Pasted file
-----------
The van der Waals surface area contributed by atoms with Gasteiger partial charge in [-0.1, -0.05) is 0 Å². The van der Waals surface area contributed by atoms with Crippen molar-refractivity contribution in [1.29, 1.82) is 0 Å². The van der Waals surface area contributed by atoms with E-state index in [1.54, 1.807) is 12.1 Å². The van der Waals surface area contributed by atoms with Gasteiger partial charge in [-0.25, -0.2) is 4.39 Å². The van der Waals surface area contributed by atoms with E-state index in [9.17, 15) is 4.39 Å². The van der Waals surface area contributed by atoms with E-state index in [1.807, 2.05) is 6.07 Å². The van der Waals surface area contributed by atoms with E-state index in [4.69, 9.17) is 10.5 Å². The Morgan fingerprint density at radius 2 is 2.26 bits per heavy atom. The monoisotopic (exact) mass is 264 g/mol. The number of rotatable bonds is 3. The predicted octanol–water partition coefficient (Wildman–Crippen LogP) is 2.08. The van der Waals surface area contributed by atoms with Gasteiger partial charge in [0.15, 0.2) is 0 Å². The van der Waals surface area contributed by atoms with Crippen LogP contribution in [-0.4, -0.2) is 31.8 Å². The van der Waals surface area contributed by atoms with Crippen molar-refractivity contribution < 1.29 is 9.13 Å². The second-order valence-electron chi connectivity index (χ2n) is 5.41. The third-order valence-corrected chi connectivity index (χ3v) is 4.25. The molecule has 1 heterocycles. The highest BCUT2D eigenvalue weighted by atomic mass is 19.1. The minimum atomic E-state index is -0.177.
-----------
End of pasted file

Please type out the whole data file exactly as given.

The van der Waals surface area contributed by atoms with Gasteiger partial charge in [-0.1, -0.05) is 0 Å². The van der Waals surface area contributed by atoms with Crippen molar-refractivity contribution in [1.29, 1.82) is 0 Å². The van der Waals surface area contributed by atoms with E-state index in [1.54, 1.807) is 12.1 Å². The van der Waals surface area contributed by atoms with Gasteiger partial charge in [-0.25, -0.2) is 4.39 Å². The van der Waals surface area contributed by atoms with E-state index in [9.17, 15) is 4.39 Å². The van der Waals surface area contributed by atoms with E-state index in [1.807, 2.05) is 6.07 Å². The van der Waals surface area contributed by atoms with E-state index in [4.69, 9.17) is 10.5 Å². The Morgan fingerprint density at radius 2 is 2.26 bits per heavy atom. The monoisotopic (exact) mass is 264 g/mol. The number of rotatable bonds is 3. The predicted octanol–water partition coefficient (Wildman–Crippen LogP) is 2.08. The van der Waals surface area contributed by atoms with Gasteiger partial charge in [0.15, 0.2) is 0 Å². The van der Waals surface area contributed by atoms with Crippen LogP contribution in [-0.4, -0.2) is 31.8 Å². The van der Waals surface area contributed by atoms with Crippen molar-refractivity contribution < 1.29 is 9.13 Å². The second-order valence-electron chi connectivity index (χ2n) is 5.41. The third-order valence-corrected chi connectivity index (χ3v) is 4.25. The molecule has 1 heterocycles. The highest BCUT2D eigenvalue weighted by atomic mass is 19.1. The minimum atomic E-state index is -0.177.